Firebrand cleric Abu Bakar Bashir has pulled his support from the Islamic State in Iraq and Syria (ISIS), saying that his knowledge of the extremist group had been limited.
Bashir, 76, Indonesia's most influential militant cleric, had been misinformed, said his lawyer Mr Achmad Michdan, commenting on the cleric's calls in 2014 to his followers to support and fight with ISIS.
"It is understandable for a man inside a prison to be misinformed," Mr Michdan told The Straits Times.
Bashir, the founder of regional terror network Jemaah Islamiah (JI), an affiliate of Al-Qaeda, is serving a 15-year jail sentence for helping to fund a paramilitary training camp in Aceh that police raided in 2010.
Despite the change in his views on ISIS, however, he remained adamant about his long-time wish to impose Islamic syariah law on the entire world, warning that chaos would otherwise ensue.
Bashir recently sent a team to Turkey to meet Syrian Islamic leaders and Turkish non-governmental organisation activists. The team was told that ISIS was not worth their support, Mr Michdan said. Terrorist inmates in Indonesia are allowed to receive and communicate with guests. Inmates have even used mobile phones brought in by guests.
Bashir's team also studied ISIS social media postings and reported its findings to Bashir.
"He no longer thinks the same about ISIS that he had previously had limited knowledge of. He even urged others to be careful about any party, including ISIS, who wishes to tarnish the Islamic fighters," Mr Michdan said.
"He would support the struggle of any Islamic group or organisation to promote the syariah law as long as they are not against the Quran and Hadith," Mr Michdan added.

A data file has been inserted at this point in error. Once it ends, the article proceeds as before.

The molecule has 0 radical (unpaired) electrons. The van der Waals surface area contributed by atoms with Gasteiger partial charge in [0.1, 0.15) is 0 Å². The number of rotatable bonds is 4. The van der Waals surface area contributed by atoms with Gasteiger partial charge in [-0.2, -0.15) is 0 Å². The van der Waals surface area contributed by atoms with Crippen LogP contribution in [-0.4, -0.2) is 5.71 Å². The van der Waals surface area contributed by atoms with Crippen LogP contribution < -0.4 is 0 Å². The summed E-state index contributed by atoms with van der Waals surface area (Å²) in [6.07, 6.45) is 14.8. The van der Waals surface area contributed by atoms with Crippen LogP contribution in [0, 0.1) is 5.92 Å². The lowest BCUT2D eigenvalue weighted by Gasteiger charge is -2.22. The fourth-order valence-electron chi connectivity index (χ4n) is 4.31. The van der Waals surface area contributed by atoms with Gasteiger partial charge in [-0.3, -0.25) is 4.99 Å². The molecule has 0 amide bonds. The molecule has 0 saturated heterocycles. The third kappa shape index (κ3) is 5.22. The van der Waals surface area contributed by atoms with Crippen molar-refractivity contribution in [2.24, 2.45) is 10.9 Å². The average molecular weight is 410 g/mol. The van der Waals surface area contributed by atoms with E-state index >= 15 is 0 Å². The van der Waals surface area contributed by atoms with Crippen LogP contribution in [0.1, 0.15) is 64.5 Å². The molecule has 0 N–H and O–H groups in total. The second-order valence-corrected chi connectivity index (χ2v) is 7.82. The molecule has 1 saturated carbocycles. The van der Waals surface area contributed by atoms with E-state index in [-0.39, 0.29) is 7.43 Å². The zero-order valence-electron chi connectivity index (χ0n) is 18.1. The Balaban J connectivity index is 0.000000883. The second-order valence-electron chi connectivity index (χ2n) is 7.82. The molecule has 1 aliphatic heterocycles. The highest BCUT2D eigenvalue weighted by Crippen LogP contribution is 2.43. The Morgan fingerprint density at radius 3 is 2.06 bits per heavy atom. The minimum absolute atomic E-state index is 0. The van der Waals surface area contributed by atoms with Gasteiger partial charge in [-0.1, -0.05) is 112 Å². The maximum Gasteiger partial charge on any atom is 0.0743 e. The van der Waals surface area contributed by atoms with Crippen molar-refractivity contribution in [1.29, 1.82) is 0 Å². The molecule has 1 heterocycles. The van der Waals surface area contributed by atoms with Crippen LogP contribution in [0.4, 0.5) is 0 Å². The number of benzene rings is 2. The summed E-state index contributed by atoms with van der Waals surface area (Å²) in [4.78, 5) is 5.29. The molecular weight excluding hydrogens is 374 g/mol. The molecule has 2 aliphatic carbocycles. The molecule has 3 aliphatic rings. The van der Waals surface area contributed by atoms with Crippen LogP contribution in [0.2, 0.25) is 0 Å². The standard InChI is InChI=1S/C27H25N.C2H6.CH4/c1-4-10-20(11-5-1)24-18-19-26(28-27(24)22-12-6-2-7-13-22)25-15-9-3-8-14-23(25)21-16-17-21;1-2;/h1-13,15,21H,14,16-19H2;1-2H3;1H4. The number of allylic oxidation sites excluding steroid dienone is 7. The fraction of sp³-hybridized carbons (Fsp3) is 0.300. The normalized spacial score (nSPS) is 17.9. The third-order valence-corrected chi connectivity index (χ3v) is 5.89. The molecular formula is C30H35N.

Bashir has been in the high-security Nusakambangan island prison in Central Java since June 2011.
In August 2014, a photo of Bashir showing his support for ISIS went viral online in Indonesia.
The photo surfaced as counter-terrorism officials warned that Indonesians who join ISIS and fight in Iraq and Syria may lose their citizenship, and reports of Indonesian radicals swearing allegiance to ISIS sparked alarm.
The image shows Bashir sitting on a parquet floor flanked by five men in white Arabic robes. Another seven stand behind them. Most of the men's faces are hidden but the ISIS flag is clearly displayed.
ISIS leader Abu Bakr al-Baghdadi in July 2014 proclaimed himself the "caliph" of territories that it controls in Iraq and Syria, and ordered Muslims to obey him. A caliphate is an Islamic state led by a supreme religious and political leader, which no longer exists in modern days.
Bashir is scheduled to appear in the Cilacap district court, a 20-minute ferry ride from Nusakambangan,on Tuesday to confirm his civil review appeal challenging the first Supreme Court's appeal ruling in 2012 that raised the Jakarta high court's nine-year-jail sentence for the cleric to 15 years.
Under Indonesia's legal system, people can appeal against a district court's ruling to a high court, then to the Supreme Court. The first appeal in the Supreme Court is called "kasasi" and the second - the final legal avenue - is called "peninjauan kembali" or civil review.
Bashir formed JI in the early 1990s, but the authorities did not detect its existence until 2001. Many of Singapore's JI members studied with the cleric at a school he set up in Ulu Tiram, Johor.
JI planted 20 bombs that went off outside churches across Indonesia, including Batam, on Christmas Eve in 2000. On Oct 12, 2002, the group launched the largest terror attack ever in this region, when two suicide bombers detonated explosives in Bali that killed 202 people and injured dozens of others.